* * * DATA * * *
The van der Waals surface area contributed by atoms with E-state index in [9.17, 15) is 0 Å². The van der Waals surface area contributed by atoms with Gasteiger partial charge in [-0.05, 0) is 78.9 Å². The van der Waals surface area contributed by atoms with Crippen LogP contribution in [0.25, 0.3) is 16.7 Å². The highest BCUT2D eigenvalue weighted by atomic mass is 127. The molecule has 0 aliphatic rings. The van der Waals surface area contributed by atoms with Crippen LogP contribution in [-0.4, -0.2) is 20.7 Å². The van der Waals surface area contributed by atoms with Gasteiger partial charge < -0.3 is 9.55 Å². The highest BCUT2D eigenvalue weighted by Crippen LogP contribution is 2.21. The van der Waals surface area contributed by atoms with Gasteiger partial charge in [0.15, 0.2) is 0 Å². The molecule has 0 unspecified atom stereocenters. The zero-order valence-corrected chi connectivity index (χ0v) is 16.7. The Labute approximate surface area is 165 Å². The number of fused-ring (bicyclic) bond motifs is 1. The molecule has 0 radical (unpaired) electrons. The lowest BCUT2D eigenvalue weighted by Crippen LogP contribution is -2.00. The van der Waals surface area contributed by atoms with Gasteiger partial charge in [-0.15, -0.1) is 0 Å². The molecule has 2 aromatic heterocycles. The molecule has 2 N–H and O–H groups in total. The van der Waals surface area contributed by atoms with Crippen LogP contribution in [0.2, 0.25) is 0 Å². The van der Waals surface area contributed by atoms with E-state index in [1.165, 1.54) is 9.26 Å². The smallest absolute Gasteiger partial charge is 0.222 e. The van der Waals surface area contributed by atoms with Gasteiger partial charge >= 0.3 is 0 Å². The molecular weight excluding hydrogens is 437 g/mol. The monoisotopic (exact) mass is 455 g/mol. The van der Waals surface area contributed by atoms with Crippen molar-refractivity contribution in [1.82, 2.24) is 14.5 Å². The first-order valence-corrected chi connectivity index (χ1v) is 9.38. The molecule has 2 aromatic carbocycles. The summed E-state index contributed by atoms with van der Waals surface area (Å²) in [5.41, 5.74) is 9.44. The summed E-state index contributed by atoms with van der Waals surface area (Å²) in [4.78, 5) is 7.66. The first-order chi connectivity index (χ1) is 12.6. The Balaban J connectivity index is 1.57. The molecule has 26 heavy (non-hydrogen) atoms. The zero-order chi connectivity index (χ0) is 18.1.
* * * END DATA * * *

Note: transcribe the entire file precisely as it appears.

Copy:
The van der Waals surface area contributed by atoms with E-state index in [9.17, 15) is 0 Å². The van der Waals surface area contributed by atoms with Gasteiger partial charge in [-0.05, 0) is 78.9 Å². The van der Waals surface area contributed by atoms with Crippen LogP contribution in [0.25, 0.3) is 16.7 Å². The highest BCUT2D eigenvalue weighted by atomic mass is 127. The molecule has 0 aliphatic rings. The van der Waals surface area contributed by atoms with Crippen LogP contribution in [-0.4, -0.2) is 20.7 Å². The van der Waals surface area contributed by atoms with Gasteiger partial charge < -0.3 is 9.55 Å². The highest BCUT2D eigenvalue weighted by Crippen LogP contribution is 2.21. The van der Waals surface area contributed by atoms with Gasteiger partial charge in [0.15, 0.2) is 0 Å². The molecule has 0 unspecified atom stereocenters. The zero-order valence-corrected chi connectivity index (χ0v) is 16.7. The Labute approximate surface area is 165 Å². The number of fused-ring (bicyclic) bond motifs is 1. The molecule has 0 radical (unpaired) electrons. The lowest BCUT2D eigenvalue weighted by Crippen LogP contribution is -2.00. The van der Waals surface area contributed by atoms with Gasteiger partial charge in [-0.15, -0.1) is 0 Å². The molecule has 2 aromatic heterocycles. The molecule has 2 N–H and O–H groups in total. The van der Waals surface area contributed by atoms with Crippen LogP contribution in [0.2, 0.25) is 0 Å². The van der Waals surface area contributed by atoms with E-state index in [1.165, 1.54) is 9.26 Å². The smallest absolute Gasteiger partial charge is 0.222 e. The van der Waals surface area contributed by atoms with Gasteiger partial charge >= 0.3 is 0 Å². The molecular weight excluding hydrogens is 437 g/mol. The monoisotopic (exact) mass is 455 g/mol. The van der Waals surface area contributed by atoms with Crippen molar-refractivity contribution in [1.82, 2.24) is 14.5 Å². The first-order valence-corrected chi connectivity index (χ1v) is 9.38. The molecule has 2 aromatic carbocycles. The summed E-state index contributed by atoms with van der Waals surface area (Å²) in [5.41, 5.74) is 9.44. The summed E-state index contributed by atoms with van der Waals surface area (Å²) in [4.78, 5) is 7.66. The first-order chi connectivity index (χ1) is 12.6. The Balaban J connectivity index is 1.57. The molecule has 26 heavy (non-hydrogen) atoms. The zero-order chi connectivity index (χ0) is 18.1.